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I've updated to Fedora 26 and now my Capslock key behaves strangely (or not at all). In Fedora 25 the xkb setting worked perfectly for both my Ctrl and Caps changes. I've selected "Caps as Ctrl" in Gnome Tweak Tools, but Caps just does nothing at all! Using xev I get the following output for the caps key:

KeyRelease event, serial 36, synthetic NO, window 0x2600001,
    root 0x273, subw 0x0, time 2293119, (164,-21), root:(271,94),
    state 0x10, keycode 66 (keysym 0x0, NoSymbol), same_screen YES,
    XLookupString gives 0 bytes: 
    XFilterEvent returns: False

the bracket after keycode should contain LCtrl instead of NoSymbol. I've also tried deactivating and or activating Caps. As well as that I've tried to modify /usr/share/X11/xkb/keycodes/evdev and use Caps = 37; which would make Caps similar to Left Control - but this as well has no effect whatsoever. Please help me - since wayland I'm kinda lost here!

I've also changed Left Control and Alt by:

<LALT> = 37; //64;
<LCTL> = 64; //37;

In the previously stated file -> this still works like a charm!

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  • IIRC Wayland relies on XKB for keyboard modifications. I've no idea what Gnome Tweak Tools does, but possibly the wrong thing. Tinkering with /usr/share/X11/xkb will likely not do what you want it to do. A good intro is here. I don't know details how Wayland handles this, as I don't run Wayland, but there should be a generic way to tell it which XKB configuration to use ...
    – dirkt
    Jul 13, 2017 at 9:19

4 Answers 4

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I temporarily (hopefully this will get some love) fixed it: In gnome tweak tools under Typing I deselected every entry, but "Capslock is also Control". No idea why the program lists many options as duplicates like "Capslock - Disabled" and "Capslock is disabled" and most of them are ambiguously labeled, such that capslock-control is modified by many options.

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Gnome Tweaks Keyboard & Mouse Addition Layout Option This is were you will find Caps Lock option.

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I am leaving this reply for the completeness sake, since there are not many resources dealing with non-Gnome, or KDE environments and Wayland.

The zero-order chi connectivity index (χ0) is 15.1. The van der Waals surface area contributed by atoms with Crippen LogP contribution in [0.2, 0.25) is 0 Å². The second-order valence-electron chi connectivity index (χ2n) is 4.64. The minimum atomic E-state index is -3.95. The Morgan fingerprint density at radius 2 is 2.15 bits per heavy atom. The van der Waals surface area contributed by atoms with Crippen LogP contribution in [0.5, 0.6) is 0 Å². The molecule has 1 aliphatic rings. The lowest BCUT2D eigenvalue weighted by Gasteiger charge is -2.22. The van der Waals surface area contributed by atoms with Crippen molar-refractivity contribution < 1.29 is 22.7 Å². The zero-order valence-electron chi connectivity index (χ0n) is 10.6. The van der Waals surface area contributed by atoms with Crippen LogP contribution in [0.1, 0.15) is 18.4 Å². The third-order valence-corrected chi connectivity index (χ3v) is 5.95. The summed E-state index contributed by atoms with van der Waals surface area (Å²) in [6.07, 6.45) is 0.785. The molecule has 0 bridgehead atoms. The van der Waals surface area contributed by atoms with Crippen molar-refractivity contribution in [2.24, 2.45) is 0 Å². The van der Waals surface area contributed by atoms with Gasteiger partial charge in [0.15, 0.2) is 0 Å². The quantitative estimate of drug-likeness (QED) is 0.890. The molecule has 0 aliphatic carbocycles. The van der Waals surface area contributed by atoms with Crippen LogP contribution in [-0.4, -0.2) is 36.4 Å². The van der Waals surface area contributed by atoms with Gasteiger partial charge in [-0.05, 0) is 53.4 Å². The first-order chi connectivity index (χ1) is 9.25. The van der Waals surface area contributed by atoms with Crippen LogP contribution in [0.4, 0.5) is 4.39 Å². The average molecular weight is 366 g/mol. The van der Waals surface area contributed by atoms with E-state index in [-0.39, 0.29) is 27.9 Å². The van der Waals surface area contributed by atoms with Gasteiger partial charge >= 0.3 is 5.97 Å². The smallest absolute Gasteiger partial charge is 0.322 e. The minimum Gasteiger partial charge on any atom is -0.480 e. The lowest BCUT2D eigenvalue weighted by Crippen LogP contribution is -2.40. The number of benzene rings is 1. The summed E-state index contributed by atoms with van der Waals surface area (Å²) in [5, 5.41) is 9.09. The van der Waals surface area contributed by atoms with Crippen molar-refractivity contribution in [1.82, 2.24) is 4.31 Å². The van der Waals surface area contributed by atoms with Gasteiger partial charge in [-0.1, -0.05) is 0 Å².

I am on Debian Buster and run Fluxbox as a WM on top of XWayland (which means it might not work for non-XWayland WMs). Doing the usual, ie setting the mappings in .xmodmaprc actually did the job:

remove Lock = Caps_Lock
remove Control = Control_L
keysym Control_L = Caps_Lock
keysym Caps_Lock = Control_L
add Lock = Caps_Lock
add Control = Control_L

Updated to reflect the comment by Mark rightly pointing out that the solution probably only works on XWayland based WMs.

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  • XModMap is part of X11, not Wayland. I believe this only works because you are running XWayland-- an X11 server run as a Wayland client. This is not a native Wayland solution. Jul 24, 2020 at 1:45
  • @MarkStosberg do you have any suggestion how to do this in a universal way? Jul 27, 2020 at 9:12
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Another solution to achieve the mapping of caps lock to ctrl uses caps2esc and interception_tools.

Follow these steps have been taken from How To Map Caps Lock To Escape And Control On Fedora Via Caps2esc, whihc provides additional details, should you need them.

Install both caps2esc and interception_tools

cd ~/your/code/directory
git clone https://gitlab.com/interception/linux/tools interception_tools
git clone https://gitlab.com/interception/linux/plugins/caps2esc

Install the libraries that inception_tools is dependant upon

sudo dnf install cmake yaml-cpp-devel libevdev-devel systemd-devel -y

Build, and install, both caps2esc and inception_tools by running sudo make install in their respective directories and verify their installation with

which udevmon
which caps2esc

Configure inception_tools to specify the keys that you wish to intercept in /etc/caps2esc.yaml. In this case the keys are KEY_CAPSLOCK and KEY_ESC:

- JOB: "intercept -g $DEVNODE | caps2esc | uinput -d $DEVNODE"
  DEVICE:
    EVENTS:
      EV_KEY: [KEY_CAPSLOCK, KEY_ESC]

Now create a daemon (see this answer to How do you make a process a service under systemd? for more details on systemd), by creating /etc/systemd/system/caps2esc.service, which should contain the following:

[Unit]
Description=caps2esc

[Service]
ExecStart=/usr/bin/nice -n -20 /usr/local/bin/udevmon -c /etc/caps2esc.yaml

[Install]
WantedBy=multi-user.target

Now use systemctl to manage the service

sudo systemctl daemon-reload
sudo systemctl enable caps2esc # Start on bootup
sudo systemctl start caps2esc # Start now too

Now caps+C should perform a ctrl+C, which can be verified within a terminal.

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